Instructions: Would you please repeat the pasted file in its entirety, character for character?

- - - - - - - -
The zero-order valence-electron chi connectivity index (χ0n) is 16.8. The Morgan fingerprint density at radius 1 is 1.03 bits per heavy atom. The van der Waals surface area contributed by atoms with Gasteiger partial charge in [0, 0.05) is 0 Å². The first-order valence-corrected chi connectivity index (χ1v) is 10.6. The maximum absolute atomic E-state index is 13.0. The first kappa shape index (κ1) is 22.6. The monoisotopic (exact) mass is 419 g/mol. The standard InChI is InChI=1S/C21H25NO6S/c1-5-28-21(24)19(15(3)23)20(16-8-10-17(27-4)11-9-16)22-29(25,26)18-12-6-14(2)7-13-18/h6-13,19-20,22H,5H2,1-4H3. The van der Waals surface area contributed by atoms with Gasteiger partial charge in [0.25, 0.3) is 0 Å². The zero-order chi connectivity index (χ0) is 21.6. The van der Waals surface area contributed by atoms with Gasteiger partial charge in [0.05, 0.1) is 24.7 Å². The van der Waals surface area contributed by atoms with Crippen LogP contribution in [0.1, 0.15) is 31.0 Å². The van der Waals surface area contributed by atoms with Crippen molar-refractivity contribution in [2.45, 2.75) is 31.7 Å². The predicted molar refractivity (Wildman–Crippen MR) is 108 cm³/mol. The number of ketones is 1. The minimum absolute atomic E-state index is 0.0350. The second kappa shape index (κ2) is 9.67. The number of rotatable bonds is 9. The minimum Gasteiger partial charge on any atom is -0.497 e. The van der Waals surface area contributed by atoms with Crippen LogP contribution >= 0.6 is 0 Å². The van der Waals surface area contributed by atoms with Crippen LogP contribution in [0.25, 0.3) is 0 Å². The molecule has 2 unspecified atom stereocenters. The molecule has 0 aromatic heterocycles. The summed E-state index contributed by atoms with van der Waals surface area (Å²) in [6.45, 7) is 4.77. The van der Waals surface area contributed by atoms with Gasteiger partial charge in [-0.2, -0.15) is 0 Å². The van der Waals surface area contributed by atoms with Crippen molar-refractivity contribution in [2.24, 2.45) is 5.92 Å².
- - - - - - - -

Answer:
The zero-order valence-electron chi connectivity index (χ0n) is 16.8. The Morgan fingerprint density at radius 1 is 1.03 bits per heavy atom. The van der Waals surface area contributed by atoms with Gasteiger partial charge in [0, 0.05) is 0 Å². The first-order valence-corrected chi connectivity index (χ1v) is 10.6. The maximum absolute atomic E-state index is 13.0. The first kappa shape index (κ1) is 22.6. The monoisotopic (exact) mass is 419 g/mol. The standard InChI is InChI=1S/C21H25NO6S/c1-5-28-21(24)19(15(3)23)20(16-8-10-17(27-4)11-9-16)22-29(25,26)18-12-6-14(2)7-13-18/h6-13,19-20,22H,5H2,1-4H3. The van der Waals surface area contributed by atoms with Gasteiger partial charge in [0.25, 0.3) is 0 Å². The zero-order chi connectivity index (χ0) is 21.6. The van der Waals surface area contributed by atoms with Gasteiger partial charge in [0.05, 0.1) is 24.7 Å². The van der Waals surface area contributed by atoms with Crippen LogP contribution in [0.1, 0.15) is 31.0 Å². The van der Waals surface area contributed by atoms with Crippen molar-refractivity contribution in [2.45, 2.75) is 31.7 Å². The predicted molar refractivity (Wildman–Crippen MR) is 108 cm³/mol. The number of ketones is 1. The minimum absolute atomic E-state index is 0.0350. The second kappa shape index (κ2) is 9.67. The number of rotatable bonds is 9. The minimum Gasteiger partial charge on any atom is -0.497 e. The van der Waals surface area contributed by atoms with Crippen LogP contribution >= 0.6 is 0 Å². The van der Waals surface area contributed by atoms with Crippen LogP contribution in [0.25, 0.3) is 0 Å². The molecule has 2 unspecified atom stereocenters. The molecule has 0 aromatic heterocycles. The summed E-state index contributed by atoms with van der Waals surface area (Å²) in [6.45, 7) is 4.77. The van der Waals surface area contributed by atoms with Gasteiger partial charge in [-0.2, -0.15) is 0 Å². The van der Waals surface area contributed by atoms with Crippen molar-refractivity contribution in [2.24, 2.45) is 5.92 Å².